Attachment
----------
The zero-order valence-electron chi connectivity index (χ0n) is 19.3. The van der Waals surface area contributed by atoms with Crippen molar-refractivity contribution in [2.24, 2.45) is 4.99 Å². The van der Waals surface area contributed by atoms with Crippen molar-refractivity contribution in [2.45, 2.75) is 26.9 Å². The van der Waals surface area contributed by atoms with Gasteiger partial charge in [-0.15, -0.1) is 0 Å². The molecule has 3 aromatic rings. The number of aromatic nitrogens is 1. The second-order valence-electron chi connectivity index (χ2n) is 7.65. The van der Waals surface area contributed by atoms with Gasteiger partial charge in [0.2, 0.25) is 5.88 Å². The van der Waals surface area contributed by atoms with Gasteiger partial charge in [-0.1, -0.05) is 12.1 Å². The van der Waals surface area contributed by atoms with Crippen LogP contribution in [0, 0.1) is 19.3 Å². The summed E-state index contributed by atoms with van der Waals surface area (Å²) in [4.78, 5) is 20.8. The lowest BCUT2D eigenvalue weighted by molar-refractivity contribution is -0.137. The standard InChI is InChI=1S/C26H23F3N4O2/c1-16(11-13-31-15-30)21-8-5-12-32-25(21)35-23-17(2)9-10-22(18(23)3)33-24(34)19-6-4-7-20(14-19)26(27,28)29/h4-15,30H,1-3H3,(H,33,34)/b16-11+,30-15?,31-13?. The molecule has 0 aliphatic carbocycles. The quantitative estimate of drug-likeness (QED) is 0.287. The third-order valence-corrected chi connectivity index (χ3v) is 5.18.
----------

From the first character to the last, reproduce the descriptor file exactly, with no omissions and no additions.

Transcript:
The zero-order valence-electron chi connectivity index (χ0n) is 19.3. The van der Waals surface area contributed by atoms with Crippen molar-refractivity contribution in [2.24, 2.45) is 4.99 Å². The van der Waals surface area contributed by atoms with Crippen molar-refractivity contribution in [2.45, 2.75) is 26.9 Å². The van der Waals surface area contributed by atoms with Gasteiger partial charge in [-0.15, -0.1) is 0 Å². The molecule has 3 aromatic rings. The number of aromatic nitrogens is 1. The second-order valence-electron chi connectivity index (χ2n) is 7.65. The van der Waals surface area contributed by atoms with Gasteiger partial charge in [0.2, 0.25) is 5.88 Å². The van der Waals surface area contributed by atoms with Gasteiger partial charge in [-0.1, -0.05) is 12.1 Å². The van der Waals surface area contributed by atoms with Crippen LogP contribution in [0, 0.1) is 19.3 Å². The summed E-state index contributed by atoms with van der Waals surface area (Å²) in [4.78, 5) is 20.8. The lowest BCUT2D eigenvalue weighted by molar-refractivity contribution is -0.137. The standard InChI is InChI=1S/C26H23F3N4O2/c1-16(11-13-31-15-30)21-8-5-12-32-25(21)35-23-17(2)9-10-22(18(23)3)33-24(34)19-6-4-7-20(14-19)26(27,28)29/h4-15,30H,1-3H3,(H,33,34)/b16-11+,30-15?,31-13?. The molecule has 0 aliphatic carbocycles. The quantitative estimate of drug-likeness (QED) is 0.287. The third-order valence-corrected chi connectivity index (χ3v) is 5.18.